Once you verify that removing the MoCA filter didn't break anything, you can test your MoCA connectivity.

edit: p.s. To be as cautious as possible, you might want to power off or disconnect the MoCA bridge at the modem/router location until the old MoCA filter has been removed and Internet stability verified... and you're ready to test MoCA again.
I removed the filter as suggested and I am up and running! :) Thanks for all your help, it is truly appreciated. I hope you have a wonderful holiday! :)
 

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TDL shepherd
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I removed the filter as suggested and I am up and running! :) Thanks for all your help, it is truly appreciated. I hope you have a wonderful holiday! :)
Great to hear, and you, too.

But you're not done. You don't want to be running a MoCA network without a MoCA filter in place at your PoE (like this). You could try reinstalling the new MoCA filter back on the incoming line from the provider, or give the old MoCA filter a try. Neither one should block your Internet or cable TV signals, properly installed and functioning normally. If they both do, you can remove them, temporarily and consult your cable provider for a solution. (They really *shouldn't* knock out your Internet or TV signals.)

Also, now that you have a functioning MoCA network, you can check your MoCA connection quality via the network status dialog from the Mini. (see here) This can be useful both for gauging your current connection quality and for comparison if/when you make any future changes to your components or cable tree.
 

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Discussion Starter · #74 ·
Great to hear, and you, too.

But you're not done. You don't want to be running a MoCA network without a MoCA filter in place at your PoE (like this). You could try reinstalling the new MoCA filter back on the incoming line from the provider, or give the old MoCA filter a try. Neither one should block your Internet or cable TV signals, properly installed and functioning normally. If they both do, you can remove them, temporarily and consult your cable provider for a solution. (They really *shouldn't* knock out your Internet or TV signals.)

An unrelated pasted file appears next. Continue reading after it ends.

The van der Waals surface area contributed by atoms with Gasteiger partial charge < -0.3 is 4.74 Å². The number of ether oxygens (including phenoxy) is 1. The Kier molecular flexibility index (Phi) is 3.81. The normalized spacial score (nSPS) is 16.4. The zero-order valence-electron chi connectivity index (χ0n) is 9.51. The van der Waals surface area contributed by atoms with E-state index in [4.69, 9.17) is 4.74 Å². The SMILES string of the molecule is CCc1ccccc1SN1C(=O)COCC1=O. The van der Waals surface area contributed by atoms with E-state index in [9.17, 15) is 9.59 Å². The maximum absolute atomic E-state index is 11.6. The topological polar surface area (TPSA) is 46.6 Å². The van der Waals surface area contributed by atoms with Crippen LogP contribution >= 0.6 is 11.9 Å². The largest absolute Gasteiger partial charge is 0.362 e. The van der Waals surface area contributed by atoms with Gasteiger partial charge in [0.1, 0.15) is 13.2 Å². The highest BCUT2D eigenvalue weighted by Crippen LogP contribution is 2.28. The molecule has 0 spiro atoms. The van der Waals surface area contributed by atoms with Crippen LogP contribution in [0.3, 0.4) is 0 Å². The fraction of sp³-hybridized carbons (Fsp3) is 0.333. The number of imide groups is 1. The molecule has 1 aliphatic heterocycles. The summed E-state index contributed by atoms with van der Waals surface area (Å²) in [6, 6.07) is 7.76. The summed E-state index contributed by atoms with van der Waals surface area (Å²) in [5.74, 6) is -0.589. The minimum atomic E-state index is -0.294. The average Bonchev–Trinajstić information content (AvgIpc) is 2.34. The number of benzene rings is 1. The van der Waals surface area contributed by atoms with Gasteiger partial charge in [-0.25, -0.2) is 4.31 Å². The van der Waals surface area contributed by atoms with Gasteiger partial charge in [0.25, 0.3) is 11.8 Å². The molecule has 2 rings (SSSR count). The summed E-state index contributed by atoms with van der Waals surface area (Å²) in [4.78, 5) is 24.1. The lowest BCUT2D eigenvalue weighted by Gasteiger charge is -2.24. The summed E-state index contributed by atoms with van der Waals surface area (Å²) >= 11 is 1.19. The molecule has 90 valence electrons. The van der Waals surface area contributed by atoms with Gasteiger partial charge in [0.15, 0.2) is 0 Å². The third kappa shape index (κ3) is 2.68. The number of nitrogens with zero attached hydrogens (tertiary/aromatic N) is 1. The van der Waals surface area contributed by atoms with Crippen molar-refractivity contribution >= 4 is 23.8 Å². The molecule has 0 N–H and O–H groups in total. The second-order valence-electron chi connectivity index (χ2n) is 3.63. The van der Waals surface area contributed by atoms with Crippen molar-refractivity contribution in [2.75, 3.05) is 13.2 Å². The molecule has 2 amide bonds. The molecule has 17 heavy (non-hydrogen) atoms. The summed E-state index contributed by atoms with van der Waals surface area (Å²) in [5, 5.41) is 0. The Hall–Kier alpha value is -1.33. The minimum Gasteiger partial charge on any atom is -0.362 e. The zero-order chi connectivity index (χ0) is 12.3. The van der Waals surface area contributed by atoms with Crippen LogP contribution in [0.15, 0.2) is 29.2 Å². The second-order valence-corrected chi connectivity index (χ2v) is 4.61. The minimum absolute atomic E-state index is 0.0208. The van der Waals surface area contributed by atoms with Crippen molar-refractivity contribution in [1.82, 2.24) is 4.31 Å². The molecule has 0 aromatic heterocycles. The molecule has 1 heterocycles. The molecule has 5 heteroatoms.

Also, now that you have a functioning MoCA network, you can check your MoCA connection quality via the network status dialog from the Mini. (see here) This can be useful both for gauging your current connection quality and for comparison if/when you make any future changes to your components or cable tree.
 

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TDL shepherd
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Thanks, I'm visiting family today, but I'll put the filter back on tomorrow . What about the internal modem POE? Does it not do the same thing?
This is why I loathe referring to these things as "PoE filters," rather than "MoCA filters."

Yes, the modem has an an internal MoCA filter. And you need a MoCA filter installed at the point-of-entry (PoE) to your home. They perform identical functions but for different purposes.

The "PoE" MoCA filter blocks your MoCA signals from leaving your home, external MoCA signals from seeping onto your coax lines, and improves performance by efficiently reflecting your MoCA signals back onto your coax lines. The key being that this MoCA filter is installed at your PoE.

The protective/prophylactic MoCA filter built-in to your cable modem is simply there to prevent MoCA signals, if present on the coax lines, from interfering with the modem's operation. Similar to the built-in MoCA filter in your TM822G modem, many cable customers whose providers require tuning adapters paired with their TiVos to tune Switched Digital Video (SDV) programming find that they need to install a protective MoCA filter on the input to each tuning adapter to protect the tuning adapter from MoCA signal interference (owing to the tuning adapters NOT having built-in MoCA filters).